This past August we featured a remarkable article titled " Read, Think, Write, and Publish  ," by the SOUTHCOM commander Admiral James Stavridis. This was a clarion call by one of the Navy's most senior leaders urging officers and enlisted personnel to write professional articles for journals such as Proceedings . Admiral Stavridis made clear he was not talking about mealy-mouthed platitudes, either. "Have the courage to write, publish, and be heard," he declared.
The admiral's words encouraged us to hope that we would soon be flooded by submissions that, as he put it, challenged assumptions and the accepted wisdom. Well, so far, not much has changed. We still receive a few stories that go against the conventional grain, but we are hardly drowning in them.
Retired Captain William Toti joins the admiral in encouraging professional writing by active-duty Sailors, but parts company with him on the question of damage to career. In "Write with Your Eyes Wide Open," Captain Toti warns that writing, no matter how well-intentioned, can be hazardous to the professional health of the Sailor/author and provides a number of examples in which more senior officers told him he was doing himself no good by his frequent forays into print.
Our October issue carried a one-page salute to the Marine Corps on the occasion of its 233rd birthday. It was a lovely, warm, somewhat romantic piece celebrating the Corps and its family-like qualities. There was one problem, and it was a big one: The article talked of fathers and sons, but made no mention of the thousands of women Marines now serving in the combat zones of Iraq and Afghanistan. Much of the criticism was aimed at the author, Andrew Lubin. He was the wrong target, but he felt terrible, anyhow. His son is a Marine, but so was his mother.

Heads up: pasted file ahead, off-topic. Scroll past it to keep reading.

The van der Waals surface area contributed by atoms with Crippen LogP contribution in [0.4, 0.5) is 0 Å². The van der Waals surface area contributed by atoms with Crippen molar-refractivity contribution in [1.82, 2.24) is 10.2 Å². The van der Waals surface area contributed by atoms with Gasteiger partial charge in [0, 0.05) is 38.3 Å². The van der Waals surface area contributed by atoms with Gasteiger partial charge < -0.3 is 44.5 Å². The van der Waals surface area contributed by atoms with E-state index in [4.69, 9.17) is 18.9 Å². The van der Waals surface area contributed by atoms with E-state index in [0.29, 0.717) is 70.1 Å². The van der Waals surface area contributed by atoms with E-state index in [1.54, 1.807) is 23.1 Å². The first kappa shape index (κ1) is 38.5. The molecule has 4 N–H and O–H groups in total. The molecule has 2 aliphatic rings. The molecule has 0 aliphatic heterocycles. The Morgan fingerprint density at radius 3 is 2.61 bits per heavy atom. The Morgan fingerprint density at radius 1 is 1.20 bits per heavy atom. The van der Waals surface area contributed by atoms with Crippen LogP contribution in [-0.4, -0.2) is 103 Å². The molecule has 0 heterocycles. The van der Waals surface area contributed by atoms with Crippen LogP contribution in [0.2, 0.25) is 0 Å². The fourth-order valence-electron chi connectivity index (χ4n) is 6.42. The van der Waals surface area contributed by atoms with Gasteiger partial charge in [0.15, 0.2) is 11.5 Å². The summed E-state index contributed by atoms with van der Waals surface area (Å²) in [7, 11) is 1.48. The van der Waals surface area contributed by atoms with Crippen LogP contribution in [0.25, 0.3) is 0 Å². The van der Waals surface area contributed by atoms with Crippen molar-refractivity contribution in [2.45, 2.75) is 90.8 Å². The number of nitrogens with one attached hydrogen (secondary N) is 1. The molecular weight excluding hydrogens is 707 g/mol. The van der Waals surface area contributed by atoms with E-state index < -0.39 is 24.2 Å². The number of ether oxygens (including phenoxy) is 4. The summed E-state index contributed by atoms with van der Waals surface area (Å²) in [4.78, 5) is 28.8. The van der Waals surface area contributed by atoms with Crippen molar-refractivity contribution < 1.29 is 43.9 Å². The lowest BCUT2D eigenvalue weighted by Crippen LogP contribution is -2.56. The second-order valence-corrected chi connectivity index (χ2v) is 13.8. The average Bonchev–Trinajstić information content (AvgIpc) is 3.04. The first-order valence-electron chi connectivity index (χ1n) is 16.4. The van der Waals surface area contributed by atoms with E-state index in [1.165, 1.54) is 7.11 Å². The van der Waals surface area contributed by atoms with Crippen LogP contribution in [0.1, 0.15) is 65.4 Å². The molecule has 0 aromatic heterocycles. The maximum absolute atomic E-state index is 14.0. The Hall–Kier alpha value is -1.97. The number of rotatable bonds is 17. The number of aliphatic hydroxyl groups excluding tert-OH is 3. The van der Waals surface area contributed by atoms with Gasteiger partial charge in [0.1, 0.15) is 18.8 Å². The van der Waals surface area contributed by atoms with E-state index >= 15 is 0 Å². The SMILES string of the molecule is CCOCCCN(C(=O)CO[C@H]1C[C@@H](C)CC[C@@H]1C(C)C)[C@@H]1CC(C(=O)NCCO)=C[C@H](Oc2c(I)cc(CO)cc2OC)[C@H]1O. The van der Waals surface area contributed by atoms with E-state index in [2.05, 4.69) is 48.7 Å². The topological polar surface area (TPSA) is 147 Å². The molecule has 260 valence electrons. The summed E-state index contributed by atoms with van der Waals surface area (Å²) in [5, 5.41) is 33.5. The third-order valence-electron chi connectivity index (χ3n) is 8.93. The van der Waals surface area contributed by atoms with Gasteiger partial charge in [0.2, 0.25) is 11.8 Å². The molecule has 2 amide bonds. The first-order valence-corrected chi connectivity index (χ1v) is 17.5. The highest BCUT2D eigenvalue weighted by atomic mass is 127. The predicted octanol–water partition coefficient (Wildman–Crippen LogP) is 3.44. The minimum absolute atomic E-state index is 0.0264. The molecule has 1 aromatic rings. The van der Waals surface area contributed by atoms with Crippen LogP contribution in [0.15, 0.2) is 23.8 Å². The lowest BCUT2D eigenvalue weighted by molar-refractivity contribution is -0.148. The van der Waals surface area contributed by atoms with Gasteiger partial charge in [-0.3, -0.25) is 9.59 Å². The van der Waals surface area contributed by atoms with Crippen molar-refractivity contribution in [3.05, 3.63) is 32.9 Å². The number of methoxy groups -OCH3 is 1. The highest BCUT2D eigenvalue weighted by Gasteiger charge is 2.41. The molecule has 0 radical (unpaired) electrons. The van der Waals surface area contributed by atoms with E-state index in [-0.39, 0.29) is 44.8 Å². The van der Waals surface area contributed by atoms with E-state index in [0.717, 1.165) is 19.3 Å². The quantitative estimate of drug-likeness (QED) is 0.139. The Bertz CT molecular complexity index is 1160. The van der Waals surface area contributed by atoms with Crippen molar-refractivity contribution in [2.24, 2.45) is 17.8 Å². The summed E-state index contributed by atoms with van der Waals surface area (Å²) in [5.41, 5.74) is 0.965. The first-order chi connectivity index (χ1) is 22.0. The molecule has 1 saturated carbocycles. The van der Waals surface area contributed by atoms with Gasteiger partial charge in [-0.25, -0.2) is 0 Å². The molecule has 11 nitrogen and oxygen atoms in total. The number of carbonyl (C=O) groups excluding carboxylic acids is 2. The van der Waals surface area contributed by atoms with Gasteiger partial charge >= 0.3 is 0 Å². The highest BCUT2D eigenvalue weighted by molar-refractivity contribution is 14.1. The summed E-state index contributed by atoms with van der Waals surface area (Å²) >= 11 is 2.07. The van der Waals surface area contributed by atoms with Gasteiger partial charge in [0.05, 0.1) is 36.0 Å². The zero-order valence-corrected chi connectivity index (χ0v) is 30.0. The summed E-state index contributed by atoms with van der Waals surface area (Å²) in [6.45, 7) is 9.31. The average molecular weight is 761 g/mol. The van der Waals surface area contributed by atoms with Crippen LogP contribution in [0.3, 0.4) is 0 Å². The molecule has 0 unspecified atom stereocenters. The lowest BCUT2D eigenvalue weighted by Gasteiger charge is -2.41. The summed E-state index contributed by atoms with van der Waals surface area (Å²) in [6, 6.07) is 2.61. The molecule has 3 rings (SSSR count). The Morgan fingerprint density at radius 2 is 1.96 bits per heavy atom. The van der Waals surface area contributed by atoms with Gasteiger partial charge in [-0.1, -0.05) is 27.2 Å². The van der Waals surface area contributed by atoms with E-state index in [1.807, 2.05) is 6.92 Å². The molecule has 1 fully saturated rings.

The criticism should rightly have been aimed at me. From time to time reporters lose perspective or simply just forget something important, as Andrew did. I can't count the number of times I did that in my reporting days. The editor's job sometimes involves saving reporters from themselves when their excitement over a story makes them overreach or blank on a key element. In short, an editor is a reporter's safety net. I was Andrew's editor. It was my fault, not his.
In recent weeks the Marines lost two of their legends, General Bob Barrow and Colonel John Ripley. General Barrow fought in three wars, then, as the Corps' 27th Commandant, ushered in reforms that made a great fighting force even greater. The word hero was coined for men like Colonel Ripley, whose name will always trigger the phrase "Ripley at the Bridge." We pay tribute to both in this issue.
We also say thanks and farewell to Joe Campa, the Master Chief Petty Officer of the Navy, who surprised many by announcing his retirement in early November. He will not be easy to replace.